NMC Main Menu Consulting Training Facilities Policies Contact Us BNMC LTDE PTE NMC BNMC Events Hours and Locations Hardware & Software NMC DoIT DoIT New Media Centers DoIT UW Madison

[nmc] [bnmc] [events] [hours & location] [hardware & software] [doit] [ltde] [pte] [UW-Madison] [consulting] [training] [facilities] [policies] [contact us]

Priority 1194.22(f)

Client-side image maps shall be provided instead of server-side image maps except where the regions cannot be defined with an available geometric shapes

Explanation

Client-side image map tools are limited in the ability to define "hot spots" (areas where a user can click on an image and trigger an event of some kind, like going to a URL). In most cases, however, client-side image map tools, like those found in applications like Macromedia Dreamweaver, can be used to create an accessible image map. Given the fact that some web browsers do not support server-side image maps, this priority suggests that web developers create client-side image maps.

Example

When creating image maps, it is important to define the text equivalents for each hotspot. In Dreamweaver, the ALT attribute for each region on an image map is defined in the Alt box on the Properties Inspector (see picture below).

inserting ALT tag to a hotspot in Dreamweaver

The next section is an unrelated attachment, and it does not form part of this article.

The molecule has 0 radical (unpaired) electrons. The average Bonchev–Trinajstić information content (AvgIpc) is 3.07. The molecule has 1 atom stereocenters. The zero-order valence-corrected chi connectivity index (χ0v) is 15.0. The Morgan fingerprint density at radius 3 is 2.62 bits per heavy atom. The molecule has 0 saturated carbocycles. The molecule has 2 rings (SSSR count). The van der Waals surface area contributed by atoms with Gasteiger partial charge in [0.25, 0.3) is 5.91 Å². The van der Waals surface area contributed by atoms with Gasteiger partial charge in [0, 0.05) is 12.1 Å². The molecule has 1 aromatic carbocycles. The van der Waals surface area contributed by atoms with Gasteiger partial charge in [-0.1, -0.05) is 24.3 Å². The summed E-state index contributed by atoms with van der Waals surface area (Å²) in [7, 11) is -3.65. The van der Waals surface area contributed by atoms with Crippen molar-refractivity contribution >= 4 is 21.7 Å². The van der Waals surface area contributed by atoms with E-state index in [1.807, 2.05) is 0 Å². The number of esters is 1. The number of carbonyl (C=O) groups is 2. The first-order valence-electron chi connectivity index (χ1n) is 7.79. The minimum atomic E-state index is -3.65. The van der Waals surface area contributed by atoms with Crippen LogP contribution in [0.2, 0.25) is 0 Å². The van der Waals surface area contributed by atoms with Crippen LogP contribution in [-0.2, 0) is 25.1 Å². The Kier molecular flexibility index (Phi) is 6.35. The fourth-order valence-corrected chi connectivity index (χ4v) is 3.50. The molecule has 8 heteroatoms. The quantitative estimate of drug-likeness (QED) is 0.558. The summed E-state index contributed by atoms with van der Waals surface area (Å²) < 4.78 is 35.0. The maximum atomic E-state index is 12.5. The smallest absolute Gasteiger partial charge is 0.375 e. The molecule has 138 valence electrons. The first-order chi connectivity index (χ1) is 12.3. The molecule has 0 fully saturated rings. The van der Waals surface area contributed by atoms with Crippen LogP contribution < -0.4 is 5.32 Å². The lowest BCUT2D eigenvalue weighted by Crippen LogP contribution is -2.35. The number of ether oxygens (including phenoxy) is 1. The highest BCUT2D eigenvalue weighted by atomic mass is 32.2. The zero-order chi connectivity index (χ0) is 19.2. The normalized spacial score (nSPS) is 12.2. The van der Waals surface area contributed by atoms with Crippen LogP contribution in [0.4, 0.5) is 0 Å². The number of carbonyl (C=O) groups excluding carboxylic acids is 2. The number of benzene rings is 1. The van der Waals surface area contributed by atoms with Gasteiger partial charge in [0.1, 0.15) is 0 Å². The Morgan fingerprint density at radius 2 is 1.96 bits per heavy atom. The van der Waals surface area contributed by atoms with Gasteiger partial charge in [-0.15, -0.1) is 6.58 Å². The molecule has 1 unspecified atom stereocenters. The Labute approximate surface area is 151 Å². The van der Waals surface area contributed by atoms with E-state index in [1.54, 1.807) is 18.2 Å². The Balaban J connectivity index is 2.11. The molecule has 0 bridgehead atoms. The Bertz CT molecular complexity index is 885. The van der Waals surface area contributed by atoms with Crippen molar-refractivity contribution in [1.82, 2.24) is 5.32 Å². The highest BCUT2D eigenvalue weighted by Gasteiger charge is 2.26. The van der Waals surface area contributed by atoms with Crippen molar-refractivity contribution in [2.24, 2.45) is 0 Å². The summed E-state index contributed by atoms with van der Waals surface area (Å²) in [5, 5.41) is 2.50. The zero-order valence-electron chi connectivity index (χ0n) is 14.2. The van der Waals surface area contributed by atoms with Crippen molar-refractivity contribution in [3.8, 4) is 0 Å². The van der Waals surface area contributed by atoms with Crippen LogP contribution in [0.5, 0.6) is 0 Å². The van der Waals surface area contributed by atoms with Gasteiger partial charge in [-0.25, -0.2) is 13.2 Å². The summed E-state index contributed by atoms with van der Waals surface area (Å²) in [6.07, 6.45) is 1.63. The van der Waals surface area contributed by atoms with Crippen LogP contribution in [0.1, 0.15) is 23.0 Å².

Priority 1194.22(g)

Row and column headers shall be identified for data tables

Explanation

Using tables is an excellent way to represent tabular data. Problems are created, however, in the way some browsers read tables. Using row and column headers can help define the relationship of content within a table. In Macromedia Dreamweaver, headers within a table can be specified. However, Dreamweaver does not allow for the naming of these cells. This information must be entered manually inside an HTML editor.

Example

In the example below, the information presented in the bottom two rows is obviously organized by the top row. If the user is able to see the table, he or she will know that Tim Dugdale has attended 10 classes. If not, it may be more difficult to understand this data. Using the id and headers attributes, the data may be marked up in a way that clearly associates each cell with the appropriate header. Notice the HTML code below.

Name Classes Attended Platform Type Registered
Tim Dugdale 10 Macintosh No
Blaire Bundy 5 PC Yes

HTML Source

<tr>

<th id="Name">Name</th>

<th id="Classes Attended">Classes Attended</th>